“The EU has been a great donor, trying to find things that work what we’ve found is that you join health systems with birth registrations,” said Elder, “Wherever a mum gives birth, that’s where she gets the birth certificate. Don’t make her come back a month later… do it at that moment and digitize it. And when we do that, whether it’s Uganda, Ethiopia, Mali, Senegal, we’re seeing numbers literally double”.
South Africa itself has excelled, according to Elder: “It’s a good news story with rates in the high 90 percents. It’s written into your law and more importantly than that, there’s an enabling environment to link birth certificates with health centers and so on… There’s been a 2 percent increase which is good when you’re already in the high 90s [percent]”.
According to Elder, the next 10-15 years present a ‘once in a hundred years opportunity’ to address high rates of poverty in Sub-Saharan Africa where over 70 percent of the population live on less than $2 a day. Legal identity is key as it secures the path via education to employment which is critical in Sub-Saharan Africa as the region is “seeing population growth we’ve never seen before in human history”.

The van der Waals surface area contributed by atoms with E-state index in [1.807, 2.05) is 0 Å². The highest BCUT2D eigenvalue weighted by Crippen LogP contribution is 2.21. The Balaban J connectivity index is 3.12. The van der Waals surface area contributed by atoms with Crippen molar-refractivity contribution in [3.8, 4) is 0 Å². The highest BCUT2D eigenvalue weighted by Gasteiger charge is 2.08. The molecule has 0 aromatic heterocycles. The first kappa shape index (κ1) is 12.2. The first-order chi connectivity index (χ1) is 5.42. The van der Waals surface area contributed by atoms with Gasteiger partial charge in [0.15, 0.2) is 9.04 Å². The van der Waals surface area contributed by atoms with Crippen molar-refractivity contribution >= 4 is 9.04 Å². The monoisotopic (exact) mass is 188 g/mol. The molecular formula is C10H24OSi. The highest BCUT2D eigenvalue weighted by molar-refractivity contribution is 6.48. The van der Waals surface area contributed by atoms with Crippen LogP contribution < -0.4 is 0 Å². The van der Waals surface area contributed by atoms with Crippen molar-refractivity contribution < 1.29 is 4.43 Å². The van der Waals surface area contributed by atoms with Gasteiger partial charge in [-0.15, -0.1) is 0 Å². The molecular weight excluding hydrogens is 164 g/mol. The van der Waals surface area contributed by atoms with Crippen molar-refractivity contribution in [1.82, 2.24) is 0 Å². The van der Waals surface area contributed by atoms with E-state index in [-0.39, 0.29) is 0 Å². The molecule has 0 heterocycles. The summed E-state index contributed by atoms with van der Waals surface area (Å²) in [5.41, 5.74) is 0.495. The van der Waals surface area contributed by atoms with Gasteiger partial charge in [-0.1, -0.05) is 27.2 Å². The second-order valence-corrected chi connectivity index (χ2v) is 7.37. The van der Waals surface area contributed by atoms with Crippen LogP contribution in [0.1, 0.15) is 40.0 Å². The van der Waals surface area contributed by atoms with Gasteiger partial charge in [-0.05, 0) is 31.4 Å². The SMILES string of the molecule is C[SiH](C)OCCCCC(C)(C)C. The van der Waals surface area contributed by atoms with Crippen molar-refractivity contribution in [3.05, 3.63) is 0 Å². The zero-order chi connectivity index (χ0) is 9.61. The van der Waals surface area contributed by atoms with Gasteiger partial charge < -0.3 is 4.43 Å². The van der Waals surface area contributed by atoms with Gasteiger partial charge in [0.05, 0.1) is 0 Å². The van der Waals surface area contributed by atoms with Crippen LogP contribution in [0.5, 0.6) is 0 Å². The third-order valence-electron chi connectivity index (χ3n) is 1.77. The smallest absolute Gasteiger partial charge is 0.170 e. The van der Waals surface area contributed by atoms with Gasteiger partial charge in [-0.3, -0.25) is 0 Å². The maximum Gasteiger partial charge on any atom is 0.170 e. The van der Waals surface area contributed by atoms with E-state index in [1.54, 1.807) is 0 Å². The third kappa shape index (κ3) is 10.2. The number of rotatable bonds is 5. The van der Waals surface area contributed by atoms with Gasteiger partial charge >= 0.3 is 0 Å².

Also this week, Tanzania has called for the mass registering of birth certificates as reports The Daily News. The country’s Registration, Insolvency and Trusteeship Agency (RITA) is urging residents of Simiyu, between the Serengeti and Lake Victoria, to turn out in large numbers to register for birth certificates.